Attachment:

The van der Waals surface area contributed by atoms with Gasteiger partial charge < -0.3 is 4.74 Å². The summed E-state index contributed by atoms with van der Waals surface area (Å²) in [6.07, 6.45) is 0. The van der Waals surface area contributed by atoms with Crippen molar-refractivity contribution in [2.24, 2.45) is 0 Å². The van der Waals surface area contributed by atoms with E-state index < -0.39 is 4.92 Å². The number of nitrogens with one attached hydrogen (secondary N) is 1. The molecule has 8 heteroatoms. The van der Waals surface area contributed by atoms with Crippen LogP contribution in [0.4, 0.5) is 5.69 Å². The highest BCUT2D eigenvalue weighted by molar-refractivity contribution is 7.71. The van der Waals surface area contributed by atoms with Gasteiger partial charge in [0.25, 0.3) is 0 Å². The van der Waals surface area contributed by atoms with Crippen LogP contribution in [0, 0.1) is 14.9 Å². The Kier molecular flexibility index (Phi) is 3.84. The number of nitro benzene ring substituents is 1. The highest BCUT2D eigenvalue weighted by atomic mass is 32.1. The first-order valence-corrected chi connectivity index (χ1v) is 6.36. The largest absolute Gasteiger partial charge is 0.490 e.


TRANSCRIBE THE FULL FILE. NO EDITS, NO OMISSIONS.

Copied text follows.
The van der Waals surface area contributed by atoms with Gasteiger partial charge < -0.3 is 4.74 Å². The summed E-state index contributed by atoms with van der Waals surface area (Å²) in [6.07, 6.45) is 0. The van der Waals surface area contributed by atoms with Crippen molar-refractivity contribution in [2.24, 2.45) is 0 Å². The van der Waals surface area contributed by atoms with E-state index < -0.39 is 4.92 Å². The number of nitrogens with one attached hydrogen (secondary N) is 1. The molecule has 8 heteroatoms. The van der Waals surface area contributed by atoms with Crippen LogP contribution in [0.4, 0.5) is 5.69 Å². The highest BCUT2D eigenvalue weighted by molar-refractivity contribution is 7.71. The van der Waals surface area contributed by atoms with Gasteiger partial charge in [0.25, 0.3) is 0 Å². The van der Waals surface area contributed by atoms with Crippen LogP contribution in [0, 0.1) is 14.9 Å². The Kier molecular flexibility index (Phi) is 3.84. The number of nitro benzene ring substituents is 1. The highest BCUT2D eigenvalue weighted by atomic mass is 32.1. The first-order valence-corrected chi connectivity index (χ1v) is 6.36. The largest absolute Gasteiger partial charge is 0.490 e.